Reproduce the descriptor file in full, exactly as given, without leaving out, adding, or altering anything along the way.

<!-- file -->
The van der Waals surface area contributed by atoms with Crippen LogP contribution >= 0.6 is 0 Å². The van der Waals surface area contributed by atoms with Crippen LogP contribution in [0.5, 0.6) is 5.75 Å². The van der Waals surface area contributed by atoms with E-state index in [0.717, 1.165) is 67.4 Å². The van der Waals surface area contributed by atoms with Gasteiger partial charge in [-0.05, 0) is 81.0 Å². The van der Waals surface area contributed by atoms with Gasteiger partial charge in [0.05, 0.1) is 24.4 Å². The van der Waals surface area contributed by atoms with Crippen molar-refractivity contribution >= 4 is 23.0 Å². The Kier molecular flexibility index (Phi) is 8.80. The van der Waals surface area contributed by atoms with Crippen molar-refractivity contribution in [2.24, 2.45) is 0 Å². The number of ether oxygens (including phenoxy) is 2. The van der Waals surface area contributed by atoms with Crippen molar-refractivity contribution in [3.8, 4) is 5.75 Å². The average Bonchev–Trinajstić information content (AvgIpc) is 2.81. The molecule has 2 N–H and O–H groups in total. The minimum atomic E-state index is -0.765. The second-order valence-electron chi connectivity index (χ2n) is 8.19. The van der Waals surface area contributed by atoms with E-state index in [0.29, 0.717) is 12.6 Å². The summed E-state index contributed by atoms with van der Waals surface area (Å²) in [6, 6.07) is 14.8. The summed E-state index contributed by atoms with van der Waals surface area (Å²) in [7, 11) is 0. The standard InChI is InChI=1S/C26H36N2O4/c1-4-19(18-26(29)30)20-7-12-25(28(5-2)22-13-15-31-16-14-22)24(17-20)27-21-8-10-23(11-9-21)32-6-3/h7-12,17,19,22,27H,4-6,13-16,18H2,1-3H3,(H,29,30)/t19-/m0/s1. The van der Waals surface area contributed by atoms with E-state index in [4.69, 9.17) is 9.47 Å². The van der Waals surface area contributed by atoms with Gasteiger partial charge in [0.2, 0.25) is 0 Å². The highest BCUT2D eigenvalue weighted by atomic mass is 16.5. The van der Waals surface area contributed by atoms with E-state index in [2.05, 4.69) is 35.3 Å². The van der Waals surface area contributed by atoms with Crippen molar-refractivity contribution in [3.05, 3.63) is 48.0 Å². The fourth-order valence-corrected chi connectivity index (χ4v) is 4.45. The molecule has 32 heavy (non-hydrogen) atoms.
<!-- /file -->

The van der Waals surface area contributed by atoms with Crippen LogP contribution >= 0.6 is 0 Å². The van der Waals surface area contributed by atoms with Crippen LogP contribution in [0.5, 0.6) is 5.75 Å². The van der Waals surface area contributed by atoms with E-state index in [0.717, 1.165) is 67.4 Å². The van der Waals surface area contributed by atoms with Gasteiger partial charge in [-0.05, 0) is 81.0 Å². The van der Waals surface area contributed by atoms with Gasteiger partial charge in [0.05, 0.1) is 24.4 Å². The van der Waals surface area contributed by atoms with Crippen molar-refractivity contribution >= 4 is 23.0 Å². The Kier molecular flexibility index (Phi) is 8.80. The van der Waals surface area contributed by atoms with Crippen molar-refractivity contribution in [2.24, 2.45) is 0 Å². The number of ether oxygens (including phenoxy) is 2. The van der Waals surface area contributed by atoms with Crippen molar-refractivity contribution in [3.8, 4) is 5.75 Å². The average Bonchev–Trinajstić information content (AvgIpc) is 2.81. The molecule has 2 N–H and O–H groups in total. The minimum atomic E-state index is -0.765. The second-order valence-electron chi connectivity index (χ2n) is 8.19. The van der Waals surface area contributed by atoms with E-state index in [0.29, 0.717) is 12.6 Å². The summed E-state index contributed by atoms with van der Waals surface area (Å²) in [6, 6.07) is 14.8. The summed E-state index contributed by atoms with van der Waals surface area (Å²) in [7, 11) is 0. The standard InChI is InChI=1S/C26H36N2O4/c1-4-19(18-26(29)30)20-7-12-25(28(5-2)22-13-15-31-16-14-22)24(17-20)27-21-8-10-23(11-9-21)32-6-3/h7-12,17,19,22,27H,4-6,13-16,18H2,1-3H3,(H,29,30)/t19-/m0/s1. The van der Waals surface area contributed by atoms with E-state index in [4.69, 9.17) is 9.47 Å². The van der Waals surface area contributed by atoms with Gasteiger partial charge in [0.2, 0.25) is 0 Å². The highest BCUT2D eigenvalue weighted by atomic mass is 16.5. The van der Waals surface area contributed by atoms with E-state index in [2.05, 4.69) is 35.3 Å². The van der Waals surface area contributed by atoms with Crippen molar-refractivity contribution in [3.05, 3.63) is 48.0 Å². The fourth-order valence-corrected chi connectivity index (χ4v) is 4.45. The molecule has 32 heavy (non-hydrogen) atoms.